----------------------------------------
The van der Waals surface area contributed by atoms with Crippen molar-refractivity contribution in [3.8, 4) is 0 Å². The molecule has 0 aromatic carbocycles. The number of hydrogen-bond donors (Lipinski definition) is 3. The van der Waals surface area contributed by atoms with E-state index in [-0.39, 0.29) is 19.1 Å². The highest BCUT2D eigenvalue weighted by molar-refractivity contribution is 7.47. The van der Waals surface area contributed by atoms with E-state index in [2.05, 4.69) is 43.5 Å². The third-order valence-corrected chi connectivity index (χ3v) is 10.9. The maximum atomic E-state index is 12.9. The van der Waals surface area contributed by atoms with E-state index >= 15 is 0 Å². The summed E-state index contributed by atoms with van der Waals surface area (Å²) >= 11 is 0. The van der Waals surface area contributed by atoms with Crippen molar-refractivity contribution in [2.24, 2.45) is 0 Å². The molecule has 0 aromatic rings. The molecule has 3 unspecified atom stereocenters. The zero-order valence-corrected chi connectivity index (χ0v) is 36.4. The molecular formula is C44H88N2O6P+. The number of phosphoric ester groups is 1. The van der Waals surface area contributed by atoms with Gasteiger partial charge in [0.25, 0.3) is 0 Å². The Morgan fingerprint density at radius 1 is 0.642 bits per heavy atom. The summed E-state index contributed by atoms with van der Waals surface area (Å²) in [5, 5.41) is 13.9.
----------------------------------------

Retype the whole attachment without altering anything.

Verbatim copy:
The van der Waals surface area contributed by atoms with Crippen molar-refractivity contribution in [3.8, 4) is 0 Å². The molecule has 0 aromatic carbocycles. The number of hydrogen-bond donors (Lipinski definition) is 3. The van der Waals surface area contributed by atoms with E-state index in [-0.39, 0.29) is 19.1 Å². The highest BCUT2D eigenvalue weighted by molar-refractivity contribution is 7.47. The van der Waals surface area contributed by atoms with E-state index in [2.05, 4.69) is 43.5 Å². The third-order valence-corrected chi connectivity index (χ3v) is 10.9. The maximum atomic E-state index is 12.9. The van der Waals surface area contributed by atoms with E-state index >= 15 is 0 Å². The summed E-state index contributed by atoms with van der Waals surface area (Å²) >= 11 is 0. The van der Waals surface area contributed by atoms with Crippen molar-refractivity contribution in [2.24, 2.45) is 0 Å². The molecule has 0 aromatic rings. The molecule has 3 unspecified atom stereocenters. The zero-order valence-corrected chi connectivity index (χ0v) is 36.4. The molecular formula is C44H88N2O6P+. The number of phosphoric ester groups is 1. The van der Waals surface area contributed by atoms with Gasteiger partial charge in [0.25, 0.3) is 0 Å². The Morgan fingerprint density at radius 1 is 0.642 bits per heavy atom. The summed E-state index contributed by atoms with van der Waals surface area (Å²) in [5, 5.41) is 13.9.